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Two-Wire Temperature SensorRemote temperature measurements have to be linked by some sort of cable to the relevant test instrument. Normally, this is a three-core cable: one core for the signal and the other two for the supply lines. If the link is required to be a two-core cable, one of the supply lines and the signal line have to be combined. This is possible with, for instance, temperature sensors LM334 and LM335. However, these devices provide an output that is directly proportional to absolute temperature and this is not always a practical proposition. If an output signal that is directly proportional to the Celsius temperature scale is desired, the present circuit, which uses a Type LM45 sensor, offers a good solution.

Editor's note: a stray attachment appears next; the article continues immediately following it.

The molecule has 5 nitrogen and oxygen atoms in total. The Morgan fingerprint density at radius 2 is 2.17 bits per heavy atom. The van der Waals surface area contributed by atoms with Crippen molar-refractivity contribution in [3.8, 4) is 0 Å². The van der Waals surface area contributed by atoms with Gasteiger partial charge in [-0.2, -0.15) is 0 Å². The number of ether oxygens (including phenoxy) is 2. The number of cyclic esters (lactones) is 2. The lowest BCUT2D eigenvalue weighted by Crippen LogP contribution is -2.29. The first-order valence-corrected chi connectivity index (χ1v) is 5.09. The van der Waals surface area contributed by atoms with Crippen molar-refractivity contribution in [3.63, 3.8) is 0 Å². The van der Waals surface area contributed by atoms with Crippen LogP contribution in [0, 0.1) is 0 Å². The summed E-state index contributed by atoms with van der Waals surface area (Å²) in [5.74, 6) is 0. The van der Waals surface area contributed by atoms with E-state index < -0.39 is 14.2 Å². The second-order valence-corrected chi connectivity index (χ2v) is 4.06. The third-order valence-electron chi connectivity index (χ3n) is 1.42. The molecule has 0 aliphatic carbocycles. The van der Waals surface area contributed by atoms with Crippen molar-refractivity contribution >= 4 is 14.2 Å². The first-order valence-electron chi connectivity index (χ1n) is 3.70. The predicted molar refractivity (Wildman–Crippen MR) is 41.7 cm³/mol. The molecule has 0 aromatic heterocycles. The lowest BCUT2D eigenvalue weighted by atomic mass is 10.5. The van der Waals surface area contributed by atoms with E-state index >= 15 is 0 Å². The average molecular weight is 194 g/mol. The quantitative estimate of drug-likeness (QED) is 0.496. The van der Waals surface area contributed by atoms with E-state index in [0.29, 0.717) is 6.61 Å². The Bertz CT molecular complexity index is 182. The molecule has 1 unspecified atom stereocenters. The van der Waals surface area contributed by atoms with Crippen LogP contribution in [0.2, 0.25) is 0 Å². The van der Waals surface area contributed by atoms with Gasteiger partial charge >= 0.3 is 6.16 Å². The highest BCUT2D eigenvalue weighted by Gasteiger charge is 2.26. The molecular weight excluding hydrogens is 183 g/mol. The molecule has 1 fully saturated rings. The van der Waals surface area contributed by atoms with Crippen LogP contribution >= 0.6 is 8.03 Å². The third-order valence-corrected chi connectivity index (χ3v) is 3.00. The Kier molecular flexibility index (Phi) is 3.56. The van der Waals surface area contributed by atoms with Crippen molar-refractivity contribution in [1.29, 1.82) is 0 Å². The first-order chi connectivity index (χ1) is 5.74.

The LM45 sensor is powered by an alternating voltage, while its output is a direct voltage. The supply to the sensor is provided by a sine-wave generator, based on A1 and A2 (see diagram). The alternating voltage is applied to the signal line in the two-core cable via coupling capacitor C6. The sensor contains a voltage-doubling rectifier formed by D1-D2-C1-C2. This network converts the applied alternating voltage into a direct voltage. Resistor R2 isolates the output from the load capacitance, while choke L1 couples the output signal of the sensor to the signal line in the cable.
Choke L1 and capacitor C2 protect the output against the alternating voltage present on the line. At the other end of the link, network R3-L2-C4 forms a low-pass section that prevents the alternating supply voltage from combining with the sensor output. Capacitor C5 prevents a direct current through R3, since this would attenuate the temperature-dependent voltage. The output load should have a high resistance, some 100 kΩ or even higher. The circuit draws a current of a few mA.